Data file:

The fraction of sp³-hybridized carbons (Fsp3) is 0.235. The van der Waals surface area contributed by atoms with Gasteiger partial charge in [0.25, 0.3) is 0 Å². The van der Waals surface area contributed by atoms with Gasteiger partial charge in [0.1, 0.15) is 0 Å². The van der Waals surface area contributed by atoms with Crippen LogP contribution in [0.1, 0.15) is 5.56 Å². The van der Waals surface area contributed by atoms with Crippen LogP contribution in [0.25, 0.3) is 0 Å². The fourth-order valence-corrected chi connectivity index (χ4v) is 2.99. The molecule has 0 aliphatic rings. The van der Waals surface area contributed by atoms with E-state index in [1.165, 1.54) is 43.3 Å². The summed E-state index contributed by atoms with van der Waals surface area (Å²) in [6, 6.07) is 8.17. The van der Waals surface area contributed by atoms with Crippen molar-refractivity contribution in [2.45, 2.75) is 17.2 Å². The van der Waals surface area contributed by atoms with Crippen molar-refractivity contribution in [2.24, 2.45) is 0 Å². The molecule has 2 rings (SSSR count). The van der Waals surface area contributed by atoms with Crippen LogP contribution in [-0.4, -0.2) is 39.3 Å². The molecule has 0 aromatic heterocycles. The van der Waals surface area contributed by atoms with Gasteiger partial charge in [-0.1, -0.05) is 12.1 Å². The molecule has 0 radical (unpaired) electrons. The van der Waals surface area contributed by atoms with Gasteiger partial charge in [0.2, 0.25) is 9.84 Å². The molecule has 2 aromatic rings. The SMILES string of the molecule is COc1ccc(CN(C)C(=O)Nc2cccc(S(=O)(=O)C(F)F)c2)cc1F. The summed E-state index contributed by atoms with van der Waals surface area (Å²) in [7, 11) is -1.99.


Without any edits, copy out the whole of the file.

The fraction of sp³-hybridized carbons (Fsp3) is 0.235. The van der Waals surface area contributed by atoms with Gasteiger partial charge in [0.25, 0.3) is 0 Å². The van der Waals surface area contributed by atoms with Gasteiger partial charge in [0.1, 0.15) is 0 Å². The van der Waals surface area contributed by atoms with Crippen LogP contribution in [0.1, 0.15) is 5.56 Å². The van der Waals surface area contributed by atoms with Crippen LogP contribution in [0.25, 0.3) is 0 Å². The fourth-order valence-corrected chi connectivity index (χ4v) is 2.99. The molecule has 0 aliphatic rings. The van der Waals surface area contributed by atoms with E-state index in [1.165, 1.54) is 43.3 Å². The summed E-state index contributed by atoms with van der Waals surface area (Å²) in [6, 6.07) is 8.17. The van der Waals surface area contributed by atoms with Crippen molar-refractivity contribution in [2.45, 2.75) is 17.2 Å². The van der Waals surface area contributed by atoms with Crippen molar-refractivity contribution in [2.24, 2.45) is 0 Å². The molecule has 2 rings (SSSR count). The van der Waals surface area contributed by atoms with Crippen LogP contribution in [-0.4, -0.2) is 39.3 Å². The molecule has 0 aromatic heterocycles. The van der Waals surface area contributed by atoms with Gasteiger partial charge in [-0.1, -0.05) is 12.1 Å². The molecule has 0 radical (unpaired) electrons. The van der Waals surface area contributed by atoms with Gasteiger partial charge in [0.2, 0.25) is 9.84 Å². The molecule has 2 aromatic rings. The SMILES string of the molecule is COc1ccc(CN(C)C(=O)Nc2cccc(S(=O)(=O)C(F)F)c2)cc1F. The summed E-state index contributed by atoms with van der Waals surface area (Å²) in [7, 11) is -1.99.